Race to Save Hearts

I was originally supposed to run in the Pajama 5k in Charleston. I had won the entry on Active, but then Stephen was going to have to work… As it turns out, last minute that was not the case but with a baby, you can’t just make last minute plans to go out of town for the night. So, I did what anyone in my running mind would do, I found a local race.
The Race to Save Hearts is a charity run, with all proceeds going to the American Heart Association. It started last year, Rachel McFall put together this run to honor her mother who she had lost to a heart attack just a few months prior to her 50th birthday. Rachel was in high school when her mother passed, and it is inspiring for such a young lady to want to organize this event to raise awareness of Heart Disease.

Last year at this time I was just days from giving birth to Gabriella, so I did not run in this race. This year, I thought fate may have stepped in, I felt this was exactly where I needed to be. I lost my father in 2008 to congestive heart failure, he was diagnosed with heart disease when I was 10, at which time he was 38 years old. The doctors gave him 2 years to live. He of course being Irish and stubborn lived until he was 62, and even then – he was gone too soon if you ask me. My dad had a plethora of ailments; heart disease, diabetes, high blood pressure, obesity – secondary ailments of peripheral neuropathy and edema, so bad he could barely get a shoe to fit. It’s hard to lose a parent, regardless of how old you are, but I felt for Rachel as I heard her story, and I wish her all the best.

I kept telling myself…

The morning was COLD, like 42 and windy. I had hopes of cranking out an awesome race, dreaming of a PR (it’s been a while since I had one of those), upon arriving to the cold wind, I was beginning to think, perhaps not. It didn’t take long before we decided that the crisp wind was just a little too much for the baby, so Stephen took her back to the car before the race started. Unfortunately, the weather also kept the number of participants down to probably the number of degrees it was outside.

As I got to the start line, I popped my headphones in and press play… nothing. Not a light, not a flicker, nada. Awesome. I hate running without music if I am runnign by myself. I needed Eminem to keep me warm today and I was left with nothing. Then we got the Get Ready – Bang! and off I went, eager to make this a PR. I started off WAY too fast, and did I mention for some unknown reason, I didn’t bother switching my orthotics to these shoes? Duh. I felt good for the first mile, averaging a 9:13, but then I hit a wall and mile 2 was 11:27 avg pace, mile 3 little improvement, 10:48. The last 10th of a mile I kick in, but I was mentally destroyed. Final time, 32:25 with an avg pace of 10:26. My slowest time since my first race at 8 weeks postpartum, and before that, well never. How depressing…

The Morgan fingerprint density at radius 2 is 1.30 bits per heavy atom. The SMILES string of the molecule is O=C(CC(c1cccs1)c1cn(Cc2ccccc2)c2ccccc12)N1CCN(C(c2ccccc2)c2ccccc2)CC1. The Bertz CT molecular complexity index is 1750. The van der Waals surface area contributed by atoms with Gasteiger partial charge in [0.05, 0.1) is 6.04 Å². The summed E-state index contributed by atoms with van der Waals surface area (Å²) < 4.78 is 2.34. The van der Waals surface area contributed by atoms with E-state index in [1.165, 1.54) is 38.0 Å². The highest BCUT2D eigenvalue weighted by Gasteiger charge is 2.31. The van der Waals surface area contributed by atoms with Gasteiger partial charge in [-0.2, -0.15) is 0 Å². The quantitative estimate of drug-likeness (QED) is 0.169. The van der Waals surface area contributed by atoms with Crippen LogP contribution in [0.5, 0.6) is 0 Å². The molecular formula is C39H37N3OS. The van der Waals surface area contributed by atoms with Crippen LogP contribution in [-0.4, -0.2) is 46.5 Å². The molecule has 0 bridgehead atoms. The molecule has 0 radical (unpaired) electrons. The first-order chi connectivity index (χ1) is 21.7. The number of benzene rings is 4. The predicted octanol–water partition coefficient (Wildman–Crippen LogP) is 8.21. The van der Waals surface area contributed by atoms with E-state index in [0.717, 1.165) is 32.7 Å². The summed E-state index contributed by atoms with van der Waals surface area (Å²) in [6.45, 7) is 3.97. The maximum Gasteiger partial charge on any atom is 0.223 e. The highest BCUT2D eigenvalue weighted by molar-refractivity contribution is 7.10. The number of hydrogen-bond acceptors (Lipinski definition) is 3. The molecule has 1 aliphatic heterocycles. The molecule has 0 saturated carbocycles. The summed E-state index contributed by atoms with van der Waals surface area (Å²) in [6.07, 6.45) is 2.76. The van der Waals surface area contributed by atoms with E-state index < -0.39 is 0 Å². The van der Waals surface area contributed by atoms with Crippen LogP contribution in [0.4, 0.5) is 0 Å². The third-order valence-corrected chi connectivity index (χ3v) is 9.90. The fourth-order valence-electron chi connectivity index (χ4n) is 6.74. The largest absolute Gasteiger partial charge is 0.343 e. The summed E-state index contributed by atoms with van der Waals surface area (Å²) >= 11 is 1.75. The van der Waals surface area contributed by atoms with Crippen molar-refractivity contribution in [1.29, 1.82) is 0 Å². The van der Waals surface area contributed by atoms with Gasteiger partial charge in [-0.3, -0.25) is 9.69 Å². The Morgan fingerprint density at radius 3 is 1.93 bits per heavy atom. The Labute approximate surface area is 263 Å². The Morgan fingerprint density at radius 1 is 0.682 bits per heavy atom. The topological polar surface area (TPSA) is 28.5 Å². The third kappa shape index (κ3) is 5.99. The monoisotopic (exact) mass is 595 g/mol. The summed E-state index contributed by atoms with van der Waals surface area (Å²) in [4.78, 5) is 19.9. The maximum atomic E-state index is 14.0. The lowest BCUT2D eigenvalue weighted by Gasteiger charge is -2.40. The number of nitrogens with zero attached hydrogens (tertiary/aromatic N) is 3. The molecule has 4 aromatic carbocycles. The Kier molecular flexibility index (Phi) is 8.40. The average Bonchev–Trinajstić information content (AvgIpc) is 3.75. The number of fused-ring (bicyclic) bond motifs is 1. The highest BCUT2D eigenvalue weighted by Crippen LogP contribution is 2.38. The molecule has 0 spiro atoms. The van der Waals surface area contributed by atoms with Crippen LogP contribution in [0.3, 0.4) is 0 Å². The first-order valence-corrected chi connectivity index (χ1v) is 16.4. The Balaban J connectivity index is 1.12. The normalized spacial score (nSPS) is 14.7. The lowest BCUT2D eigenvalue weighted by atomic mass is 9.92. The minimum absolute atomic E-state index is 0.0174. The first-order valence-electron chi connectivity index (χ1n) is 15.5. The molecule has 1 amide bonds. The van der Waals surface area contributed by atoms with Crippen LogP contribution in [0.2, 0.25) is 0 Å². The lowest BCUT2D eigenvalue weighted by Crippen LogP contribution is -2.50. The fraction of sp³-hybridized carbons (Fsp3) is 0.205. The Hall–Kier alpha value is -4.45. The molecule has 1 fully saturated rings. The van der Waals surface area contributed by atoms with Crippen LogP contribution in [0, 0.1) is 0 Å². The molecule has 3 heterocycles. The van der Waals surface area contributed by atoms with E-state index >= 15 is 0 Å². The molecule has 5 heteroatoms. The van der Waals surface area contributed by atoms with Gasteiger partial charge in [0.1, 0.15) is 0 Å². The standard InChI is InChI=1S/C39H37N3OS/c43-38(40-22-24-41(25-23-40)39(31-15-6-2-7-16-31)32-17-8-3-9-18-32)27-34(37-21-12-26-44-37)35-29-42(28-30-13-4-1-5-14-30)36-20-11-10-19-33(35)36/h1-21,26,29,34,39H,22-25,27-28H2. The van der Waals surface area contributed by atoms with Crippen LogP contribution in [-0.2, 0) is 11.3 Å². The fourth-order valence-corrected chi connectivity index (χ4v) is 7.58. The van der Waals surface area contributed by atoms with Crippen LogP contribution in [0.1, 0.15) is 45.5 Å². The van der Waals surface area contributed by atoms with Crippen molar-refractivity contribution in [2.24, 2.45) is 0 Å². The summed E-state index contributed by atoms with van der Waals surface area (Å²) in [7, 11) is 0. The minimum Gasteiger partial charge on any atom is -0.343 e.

Could I be losing my mojo? I need to get back on this ‘horse’ so to speak, kick it up a notch and get off this lazy train. I have become complacent. How could this have happened to me? Well the real question is, regardless of the how it happened – how do I fix it? I will mention here that I did place 3rd for my age group, remember there were like 40 people who showed up, so my odds were pretty good. I hate that I went in wanting to do so well and I kinda sucked… bad.

What does this really mean in the grand scheme of things? Simply put, S%#t happens. sometimes you just have a crappy run, sometimes you haven’t hydrated, haven’t trained or even haven’t rested enough… and sometimes you’ve physically shown up to an event where mentally you’ve hung the vacancy sign. Regardless of the ‘why’ of this race, I’ll lived to run another day (god willing). So I will do what I would advise anyone else to do. Put your big girl panties (or big boy briefs) on, and just try again. It’s not the end of the world, and since I am sponsor free, I have nothing to lose… I just need to swallow this craptacular race like liver & onions, and move on. Remembering only that I want to do better, figure out what changes I need to make, and then execute.

So my point? Keep going. We tend to hold on to the bad outcomes a lot longer than we do the good. It’s not always going to be your day, or your race but it is just one race, it is just one day. Mentally we need to train ourselves to accept our shortcomings as a natural part of life. Draw from them, the learning experiences they can offer, and toss the rest to the side. We can’t always be the best at everything, but we can give everything our best.

For the record (after checking again): my iPod was completely charged, apparently there is a lock of some sort (I’ve owned this thing for oh, almost 4 years and never used a lock) and unbeknownst to me, it was locked…ugh.

Readers Comments (1)

  1. What a great cause to run for! Sorry you missed out on the race in Charleston though!

    Reply

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